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Should comics be political?
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The best way to introduce diversity in Marvel Comics

In recent years, Marvel has retired a lot of traditional superheroes and replaced them with a younger and more diverse group.
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The Argument

There is nothing inherently wrong with a push for diversity in comic books. This is a political agenda that accurately represents the real world. However, replacing "legacy" characters like Peter Parker's Spider-Man with Miles Morales is pushing a political agenda by shoehorning diverse characters into comics.[1] So, rather than replacing iconic heroes with younger, more diverse ones, these diverse heroes should be given their own superhero identities and powers.[2] Keeping the original heroes while also introducing new, diverse heroes helps build on the history of the medium. Almost nothing is sacrificed as well-established characters remain in the comic universe. A lot is gained though, in the form of more relatable characters and a more realistic world.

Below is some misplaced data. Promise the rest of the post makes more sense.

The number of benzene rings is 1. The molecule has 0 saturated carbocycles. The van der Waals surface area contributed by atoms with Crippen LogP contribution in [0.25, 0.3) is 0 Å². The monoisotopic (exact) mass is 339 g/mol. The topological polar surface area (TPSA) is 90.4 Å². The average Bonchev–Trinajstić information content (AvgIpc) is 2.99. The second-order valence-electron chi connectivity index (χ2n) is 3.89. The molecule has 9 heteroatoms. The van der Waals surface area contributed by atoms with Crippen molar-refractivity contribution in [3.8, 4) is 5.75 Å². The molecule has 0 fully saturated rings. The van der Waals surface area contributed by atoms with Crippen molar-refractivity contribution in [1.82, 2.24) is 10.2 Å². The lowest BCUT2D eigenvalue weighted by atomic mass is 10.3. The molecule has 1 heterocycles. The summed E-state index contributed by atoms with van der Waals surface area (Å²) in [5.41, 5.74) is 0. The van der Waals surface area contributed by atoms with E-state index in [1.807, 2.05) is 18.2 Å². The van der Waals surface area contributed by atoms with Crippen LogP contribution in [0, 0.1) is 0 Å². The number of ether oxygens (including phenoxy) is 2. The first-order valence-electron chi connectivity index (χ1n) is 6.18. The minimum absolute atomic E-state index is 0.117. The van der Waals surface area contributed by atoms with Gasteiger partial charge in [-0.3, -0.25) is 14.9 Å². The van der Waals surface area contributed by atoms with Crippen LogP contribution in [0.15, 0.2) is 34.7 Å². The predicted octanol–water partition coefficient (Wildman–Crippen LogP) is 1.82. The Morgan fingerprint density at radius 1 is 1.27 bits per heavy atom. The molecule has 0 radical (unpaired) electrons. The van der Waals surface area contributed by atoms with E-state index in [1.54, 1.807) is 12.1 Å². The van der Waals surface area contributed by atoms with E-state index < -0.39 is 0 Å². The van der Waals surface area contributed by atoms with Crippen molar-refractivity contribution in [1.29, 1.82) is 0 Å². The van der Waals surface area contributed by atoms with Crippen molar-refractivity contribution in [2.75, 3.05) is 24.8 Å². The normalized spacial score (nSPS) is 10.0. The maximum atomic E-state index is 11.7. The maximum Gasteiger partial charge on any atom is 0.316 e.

Counter arguments

While there have been a couple instances of "shoehorning" diverse characters into comics, there are more instances of a logical character inheritance of an identity. For example, Marvel created an entire universe devoted to diverse versions of beloved characters. Later, they wrote a storyline which saw some characters, like Miles Morales' Spider-Man, move permanently to the central marvel universe. This shows an attempt to establish characters before bringing them to the central comic book universe, rather than a random insertion to further a political agenda.


[P1]Diversifying established characters is political. [P2]Keeping established characters and creating entirely new diverse characters is the correct way to be political.

Rejecting the premises

[Rejecting P2] Replacing the original heroes with diverse ones is the correct way to bring diversity into comics.


This page was last edited on Friday, 15 May 2020 at 00:20 UTC